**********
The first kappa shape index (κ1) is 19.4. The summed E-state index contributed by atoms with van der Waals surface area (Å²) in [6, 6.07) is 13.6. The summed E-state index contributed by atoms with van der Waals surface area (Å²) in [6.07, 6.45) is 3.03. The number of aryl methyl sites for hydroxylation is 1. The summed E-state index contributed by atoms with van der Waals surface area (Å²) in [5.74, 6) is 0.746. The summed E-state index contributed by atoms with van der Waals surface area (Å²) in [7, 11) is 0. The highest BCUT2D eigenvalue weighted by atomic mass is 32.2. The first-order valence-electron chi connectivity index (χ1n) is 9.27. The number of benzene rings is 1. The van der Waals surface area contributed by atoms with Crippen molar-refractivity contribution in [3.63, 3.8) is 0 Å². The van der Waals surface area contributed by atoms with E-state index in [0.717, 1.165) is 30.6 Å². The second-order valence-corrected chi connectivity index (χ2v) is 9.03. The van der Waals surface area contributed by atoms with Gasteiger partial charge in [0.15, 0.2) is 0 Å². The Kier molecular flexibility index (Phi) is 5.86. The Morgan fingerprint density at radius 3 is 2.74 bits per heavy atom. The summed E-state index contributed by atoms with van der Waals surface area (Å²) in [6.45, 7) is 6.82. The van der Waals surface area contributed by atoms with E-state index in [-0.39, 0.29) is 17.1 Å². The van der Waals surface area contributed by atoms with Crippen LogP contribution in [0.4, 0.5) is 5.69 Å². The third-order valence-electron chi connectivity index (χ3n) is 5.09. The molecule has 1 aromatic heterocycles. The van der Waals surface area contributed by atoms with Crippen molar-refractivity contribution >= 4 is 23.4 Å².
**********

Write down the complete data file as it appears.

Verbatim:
The first kappa shape index (κ1) is 19.4. The summed E-state index contributed by atoms with van der Waals surface area (Å²) in [6, 6.07) is 13.6. The summed E-state index contributed by atoms with van der Waals surface area (Å²) in [6.07, 6.45) is 3.03. The number of aryl methyl sites for hydroxylation is 1. The summed E-state index contributed by atoms with van der Waals surface area (Å²) in [5.74, 6) is 0.746. The summed E-state index contributed by atoms with van der Waals surface area (Å²) in [7, 11) is 0. The highest BCUT2D eigenvalue weighted by atomic mass is 32.2. The first-order valence-electron chi connectivity index (χ1n) is 9.27. The number of benzene rings is 1. The van der Waals surface area contributed by atoms with Crippen molar-refractivity contribution in [3.63, 3.8) is 0 Å². The van der Waals surface area contributed by atoms with E-state index in [0.717, 1.165) is 30.6 Å². The second-order valence-corrected chi connectivity index (χ2v) is 9.03. The van der Waals surface area contributed by atoms with Gasteiger partial charge in [0.15, 0.2) is 0 Å². The Kier molecular flexibility index (Phi) is 5.86. The Morgan fingerprint density at radius 3 is 2.74 bits per heavy atom. The summed E-state index contributed by atoms with van der Waals surface area (Å²) in [6.45, 7) is 6.82. The van der Waals surface area contributed by atoms with E-state index in [-0.39, 0.29) is 17.1 Å². The van der Waals surface area contributed by atoms with Crippen LogP contribution in [0.4, 0.5) is 5.69 Å². The third-order valence-electron chi connectivity index (χ3n) is 5.09. The molecule has 1 aromatic heterocycles. The van der Waals surface area contributed by atoms with Crippen molar-refractivity contribution >= 4 is 23.4 Å².